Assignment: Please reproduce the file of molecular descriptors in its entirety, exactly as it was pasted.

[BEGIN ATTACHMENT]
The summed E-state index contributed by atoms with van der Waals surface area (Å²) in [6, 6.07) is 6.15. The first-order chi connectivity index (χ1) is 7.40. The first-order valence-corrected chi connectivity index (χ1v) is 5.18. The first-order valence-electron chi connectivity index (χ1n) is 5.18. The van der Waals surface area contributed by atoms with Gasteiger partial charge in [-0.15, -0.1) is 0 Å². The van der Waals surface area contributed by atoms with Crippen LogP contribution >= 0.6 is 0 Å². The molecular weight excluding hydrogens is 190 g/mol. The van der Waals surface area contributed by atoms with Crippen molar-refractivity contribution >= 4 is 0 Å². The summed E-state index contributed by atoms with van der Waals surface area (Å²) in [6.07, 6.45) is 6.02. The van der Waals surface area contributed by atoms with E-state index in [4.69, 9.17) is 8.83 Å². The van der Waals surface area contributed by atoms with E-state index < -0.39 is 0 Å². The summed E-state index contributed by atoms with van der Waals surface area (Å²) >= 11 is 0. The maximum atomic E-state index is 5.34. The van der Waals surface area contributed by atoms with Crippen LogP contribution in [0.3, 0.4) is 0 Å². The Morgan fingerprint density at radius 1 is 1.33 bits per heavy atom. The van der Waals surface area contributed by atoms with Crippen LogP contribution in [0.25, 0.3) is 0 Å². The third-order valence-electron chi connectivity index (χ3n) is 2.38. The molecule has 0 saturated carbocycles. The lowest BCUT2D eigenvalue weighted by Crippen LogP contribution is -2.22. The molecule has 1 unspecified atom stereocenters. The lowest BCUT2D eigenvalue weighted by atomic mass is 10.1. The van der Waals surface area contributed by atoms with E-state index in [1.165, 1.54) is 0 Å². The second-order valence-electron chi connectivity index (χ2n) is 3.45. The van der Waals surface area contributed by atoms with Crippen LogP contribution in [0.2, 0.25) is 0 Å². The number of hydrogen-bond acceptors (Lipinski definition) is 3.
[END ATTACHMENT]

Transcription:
The summed E-state index contributed by atoms with van der Waals surface area (Å²) in [6, 6.07) is 6.15. The first-order chi connectivity index (χ1) is 7.40. The first-order valence-corrected chi connectivity index (χ1v) is 5.18. The first-order valence-electron chi connectivity index (χ1n) is 5.18. The van der Waals surface area contributed by atoms with Gasteiger partial charge in [-0.15, -0.1) is 0 Å². The van der Waals surface area contributed by atoms with Crippen LogP contribution >= 0.6 is 0 Å². The molecular weight excluding hydrogens is 190 g/mol. The van der Waals surface area contributed by atoms with Crippen molar-refractivity contribution >= 4 is 0 Å². The summed E-state index contributed by atoms with van der Waals surface area (Å²) in [6.07, 6.45) is 6.02. The van der Waals surface area contributed by atoms with E-state index in [4.69, 9.17) is 8.83 Å². The van der Waals surface area contributed by atoms with E-state index < -0.39 is 0 Å². The summed E-state index contributed by atoms with van der Waals surface area (Å²) >= 11 is 0. The maximum atomic E-state index is 5.34. The van der Waals surface area contributed by atoms with Crippen LogP contribution in [0.3, 0.4) is 0 Å². The Morgan fingerprint density at radius 1 is 1.33 bits per heavy atom. The van der Waals surface area contributed by atoms with Crippen LogP contribution in [0.25, 0.3) is 0 Å². The third-order valence-electron chi connectivity index (χ3n) is 2.38. The molecule has 0 saturated carbocycles. The lowest BCUT2D eigenvalue weighted by Crippen LogP contribution is -2.22. The molecule has 1 unspecified atom stereocenters. The lowest BCUT2D eigenvalue weighted by atomic mass is 10.1. The van der Waals surface area contributed by atoms with E-state index in [1.165, 1.54) is 0 Å². The second-order valence-electron chi connectivity index (χ2n) is 3.45. The van der Waals surface area contributed by atoms with Crippen LogP contribution in [0.2, 0.25) is 0 Å². The number of hydrogen-bond acceptors (Lipinski definition) is 3.